US-CHINA: AN ARRESTING DEVELOPMENT

Even as Trump and Xi were agreeing to temporarily freeze tariff increases last weekend, Canadian authorities arrested Meng Wanzhou, the chief financial officer of the Chinese telecoms giant Huawei, in connection with an ongoing US Justice Department investigation into the Chinese networking equipment giant.


Huawei is suspected of selling Iran telecommunications equipment that contained US components. Meng, who now faces extradition to the US, is also the daughter of the company's founder. Her arrest reflects a bigger trend in US-China relations under President Trump: even when there is progress on one front, there's often a new flashpoint on another.

Some background: Earlier this year, the US banned American suppliers from selling equipment to Huawei's smaller rival, ZTE, over that company's alleged violations of Iran sanctions. The move almost forced ZTE into bankruptcy before President Trump offered the company an eleventh-hour reprieve.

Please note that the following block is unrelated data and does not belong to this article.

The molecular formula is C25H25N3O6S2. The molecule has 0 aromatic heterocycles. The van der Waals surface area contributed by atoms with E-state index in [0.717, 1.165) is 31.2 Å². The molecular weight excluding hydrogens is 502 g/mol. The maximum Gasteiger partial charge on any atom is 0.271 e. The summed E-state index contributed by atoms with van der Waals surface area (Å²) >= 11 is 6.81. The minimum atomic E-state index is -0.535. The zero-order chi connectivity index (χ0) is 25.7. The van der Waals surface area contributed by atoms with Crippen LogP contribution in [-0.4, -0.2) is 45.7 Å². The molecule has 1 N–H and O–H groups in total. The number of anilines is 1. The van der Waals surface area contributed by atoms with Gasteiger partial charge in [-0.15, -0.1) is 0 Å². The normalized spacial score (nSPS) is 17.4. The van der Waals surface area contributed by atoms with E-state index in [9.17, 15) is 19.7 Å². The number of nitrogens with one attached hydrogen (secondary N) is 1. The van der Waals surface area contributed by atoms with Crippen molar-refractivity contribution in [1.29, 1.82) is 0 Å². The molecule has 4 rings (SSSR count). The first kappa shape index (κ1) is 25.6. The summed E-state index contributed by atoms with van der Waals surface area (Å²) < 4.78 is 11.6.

But Huawei is a much bigger company than ZTE, and it's much more important for China's long-term tech innovation ambitions. That's why the Chinese press erupted with fury at news of Meng's arrest. As Beijing prepares to send trade negotiators to the US next week to begin work on trade and tariffs, it appears Trump will now have a big new bargaining chip as he looks for new concessions. Or it could create a whole new mess. Yesterday, the Chinese government demanded Meng's release.

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